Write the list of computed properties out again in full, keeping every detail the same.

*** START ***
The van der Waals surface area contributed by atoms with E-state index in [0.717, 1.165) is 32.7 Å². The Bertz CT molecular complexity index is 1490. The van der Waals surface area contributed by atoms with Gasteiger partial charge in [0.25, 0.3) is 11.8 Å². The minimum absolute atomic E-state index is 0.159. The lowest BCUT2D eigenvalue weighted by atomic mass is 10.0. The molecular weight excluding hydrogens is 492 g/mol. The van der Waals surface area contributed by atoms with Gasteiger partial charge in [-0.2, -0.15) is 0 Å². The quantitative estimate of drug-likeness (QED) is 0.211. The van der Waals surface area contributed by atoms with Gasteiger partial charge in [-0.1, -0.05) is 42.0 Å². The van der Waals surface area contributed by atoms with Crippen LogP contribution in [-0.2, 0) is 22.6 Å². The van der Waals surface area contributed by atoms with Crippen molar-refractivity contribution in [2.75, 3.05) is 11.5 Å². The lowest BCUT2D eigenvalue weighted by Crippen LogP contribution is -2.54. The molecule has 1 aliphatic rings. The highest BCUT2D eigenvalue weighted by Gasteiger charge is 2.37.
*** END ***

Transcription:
The van der Waals surface area contributed by atoms with E-state index in [0.717, 1.165) is 32.7 Å². The Bertz CT molecular complexity index is 1490. The van der Waals surface area contributed by atoms with Gasteiger partial charge in [0.25, 0.3) is 11.8 Å². The minimum absolute atomic E-state index is 0.159. The lowest BCUT2D eigenvalue weighted by atomic mass is 10.0. The molecular weight excluding hydrogens is 492 g/mol. The van der Waals surface area contributed by atoms with Gasteiger partial charge in [-0.2, -0.15) is 0 Å². The quantitative estimate of drug-likeness (QED) is 0.211. The van der Waals surface area contributed by atoms with Gasteiger partial charge in [-0.1, -0.05) is 42.0 Å². The van der Waals surface area contributed by atoms with Crippen LogP contribution in [-0.2, 0) is 22.6 Å². The van der Waals surface area contributed by atoms with Crippen molar-refractivity contribution in [2.75, 3.05) is 11.5 Å². The lowest BCUT2D eigenvalue weighted by Crippen LogP contribution is -2.54. The molecule has 1 aliphatic rings. The highest BCUT2D eigenvalue weighted by Gasteiger charge is 2.37.